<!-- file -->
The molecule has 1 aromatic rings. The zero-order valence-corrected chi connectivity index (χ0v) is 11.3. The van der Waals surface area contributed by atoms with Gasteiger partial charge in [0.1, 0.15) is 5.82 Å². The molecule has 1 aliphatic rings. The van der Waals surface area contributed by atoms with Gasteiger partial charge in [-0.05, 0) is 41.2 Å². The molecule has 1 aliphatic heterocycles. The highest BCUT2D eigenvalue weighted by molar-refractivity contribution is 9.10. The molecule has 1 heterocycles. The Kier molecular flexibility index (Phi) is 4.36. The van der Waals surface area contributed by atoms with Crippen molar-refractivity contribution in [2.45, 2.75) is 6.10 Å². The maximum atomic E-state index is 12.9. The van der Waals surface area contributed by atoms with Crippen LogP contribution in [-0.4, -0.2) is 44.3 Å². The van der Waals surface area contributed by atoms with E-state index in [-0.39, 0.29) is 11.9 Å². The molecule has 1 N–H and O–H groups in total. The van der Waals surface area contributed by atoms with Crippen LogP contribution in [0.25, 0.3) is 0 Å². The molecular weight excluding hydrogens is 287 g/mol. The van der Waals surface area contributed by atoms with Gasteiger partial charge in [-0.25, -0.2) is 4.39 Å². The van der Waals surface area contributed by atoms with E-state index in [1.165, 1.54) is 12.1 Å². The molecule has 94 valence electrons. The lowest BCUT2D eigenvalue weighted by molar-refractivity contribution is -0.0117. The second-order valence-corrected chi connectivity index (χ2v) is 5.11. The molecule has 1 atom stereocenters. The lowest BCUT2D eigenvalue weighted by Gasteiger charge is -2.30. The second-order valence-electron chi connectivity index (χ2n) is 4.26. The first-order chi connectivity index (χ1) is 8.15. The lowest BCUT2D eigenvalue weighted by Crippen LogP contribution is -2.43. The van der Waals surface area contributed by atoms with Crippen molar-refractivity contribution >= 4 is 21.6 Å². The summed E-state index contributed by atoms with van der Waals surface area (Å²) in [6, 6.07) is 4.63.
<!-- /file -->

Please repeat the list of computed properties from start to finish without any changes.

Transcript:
The molecule has 1 aromatic rings. The zero-order valence-corrected chi connectivity index (χ0v) is 11.3. The van der Waals surface area contributed by atoms with Gasteiger partial charge in [0.1, 0.15) is 5.82 Å². The molecule has 1 aliphatic rings. The van der Waals surface area contributed by atoms with Gasteiger partial charge in [-0.05, 0) is 41.2 Å². The molecule has 1 aliphatic heterocycles. The highest BCUT2D eigenvalue weighted by molar-refractivity contribution is 9.10. The molecule has 1 heterocycles. The Kier molecular flexibility index (Phi) is 4.36. The van der Waals surface area contributed by atoms with Crippen molar-refractivity contribution in [2.45, 2.75) is 6.10 Å². The maximum atomic E-state index is 12.9. The van der Waals surface area contributed by atoms with Crippen LogP contribution in [-0.4, -0.2) is 44.3 Å². The van der Waals surface area contributed by atoms with E-state index in [-0.39, 0.29) is 11.9 Å². The molecule has 1 N–H and O–H groups in total. The van der Waals surface area contributed by atoms with Crippen LogP contribution in [0.25, 0.3) is 0 Å². The molecular weight excluding hydrogens is 287 g/mol. The van der Waals surface area contributed by atoms with Gasteiger partial charge in [-0.25, -0.2) is 4.39 Å². The van der Waals surface area contributed by atoms with E-state index in [1.165, 1.54) is 12.1 Å². The molecule has 94 valence electrons. The lowest BCUT2D eigenvalue weighted by molar-refractivity contribution is -0.0117. The second-order valence-corrected chi connectivity index (χ2v) is 5.11. The molecule has 1 atom stereocenters. The lowest BCUT2D eigenvalue weighted by Gasteiger charge is -2.30. The second-order valence-electron chi connectivity index (χ2n) is 4.26. The first-order chi connectivity index (χ1) is 8.15. The lowest BCUT2D eigenvalue weighted by Crippen LogP contribution is -2.43. The van der Waals surface area contributed by atoms with Crippen molar-refractivity contribution >= 4 is 21.6 Å². The summed E-state index contributed by atoms with van der Waals surface area (Å²) in [6, 6.07) is 4.63.